How Old is Too Old for Hands-On Financial Management?

by John Kiernan on June 28, 2012

RetirementEver pull up to a stoplight and glance over to see an elderly driver beside you hunched over the steering wheel, peering through goggle-like glasses and express concern over their ability to continue driving safely? Perhaps, but I bet you haven’t given much thought to their ability to manage their finances into old age. That’s a big mistake.

People are becoming increasingly reliant on their 401(k) as a source of retirement income, and while that might not seem like too big of a deal on the face of things, a 401(k) is inherently volatile and requires consistent maintenance in order to provide maximum value. This can prove problematic no matter how old you are.

Just look at the results of a recent study from Charles Schwab:

  • 52% of those polled report not having the interest, time, or knowledge to manage their 401(k) properly, and 82% say they spend less than eight hours per year managing their portfolio.
  • Roughly one-third of people are unaware that they are assessed fees related to their 401(k).
  • While 83% of people want professional assistance managing their portfolio, only 10% take advantage of it when offered by an employer.

So why do we expect to magically figure things out once retired? Even if one does save enough during their career, withdrawing just the right amount to be comfortable without risking going broke is tricky. Factor in a bear market and your role as a financial Goldilocks will be even more demanding.

The unfortunate fact of the matter is that brain power declines as we age. Not only are you twice as likely to be diagnosed with Alzheimer’s disease every five years after age 65, according to the National Institute on Aging, but studies also show that cognitive ability declines up to 15 years before death, regardless of whether you have dementia or not. And you thought managing your 401 (k) was hard at your best.

The likelihood that the elderly will make mistakes managing their own money isn’t the only thing that’s worrisome either. They can also be easy marks for fraudsters, according to the Center for Retirement Research at Boston College, because older people tend to remember positive observations about a person more than the negatives that would set off alarm bells in someone younger. According to a 2009 MetLife study, Americans 60 and older had at least $2.9 billion swindled from them in 2010. The Investor Protection Trust also reported that one in five people over the age of 65 were defrauded that same year.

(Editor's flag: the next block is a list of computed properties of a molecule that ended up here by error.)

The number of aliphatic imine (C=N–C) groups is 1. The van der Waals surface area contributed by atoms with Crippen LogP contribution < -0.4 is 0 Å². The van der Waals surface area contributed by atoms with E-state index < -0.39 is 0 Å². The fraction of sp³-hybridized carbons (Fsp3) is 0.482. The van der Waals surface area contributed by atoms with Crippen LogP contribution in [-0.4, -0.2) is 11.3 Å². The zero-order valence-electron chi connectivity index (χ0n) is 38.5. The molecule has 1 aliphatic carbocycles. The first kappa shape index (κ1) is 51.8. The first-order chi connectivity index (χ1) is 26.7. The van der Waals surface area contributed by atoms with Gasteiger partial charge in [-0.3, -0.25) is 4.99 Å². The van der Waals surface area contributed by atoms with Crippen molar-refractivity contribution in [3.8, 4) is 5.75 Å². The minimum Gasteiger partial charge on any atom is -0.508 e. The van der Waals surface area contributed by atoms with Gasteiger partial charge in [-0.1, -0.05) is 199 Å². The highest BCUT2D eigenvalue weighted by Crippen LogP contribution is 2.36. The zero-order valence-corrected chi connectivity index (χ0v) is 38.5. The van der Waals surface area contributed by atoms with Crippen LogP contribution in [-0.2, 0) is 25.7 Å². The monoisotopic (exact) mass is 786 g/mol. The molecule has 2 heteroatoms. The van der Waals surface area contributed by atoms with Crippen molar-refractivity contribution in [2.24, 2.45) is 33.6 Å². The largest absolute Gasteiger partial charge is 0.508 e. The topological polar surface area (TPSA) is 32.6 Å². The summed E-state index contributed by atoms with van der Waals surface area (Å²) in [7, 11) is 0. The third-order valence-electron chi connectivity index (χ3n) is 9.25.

We also have to think about what would happen if a large portion of retired folks wind up unable to make ends meet – an increasingly problematic proposition given the rising age of Baby Boomers. The government would have to step in to provide assistance, and we’d all end up paying. Just look at the concern over Social Security funding.

Ok, but what are we supposed to do about it, short of seeking medical innovations that can delay the effects of aging?

Well, we can use financial products that require less hands-on management in order to provide for retirement. Back in the old days, when pensions were more prevalent, people’s financial futures were much more stable. They could be assured of receiving a set amount of money each month after retirement, and that made it both easier to budget are harder to make catastrophic mistakes.

That’s why I propose a systematic change that would require people to put less money toward 401(k)s and more toward pension-like benefits such as Social Security. Not only would this make older folks feel more secure, but this heightened confidence would also increase their spending power, thereby making the whole economy more stable.

Talk about taking down two birds with one stone!

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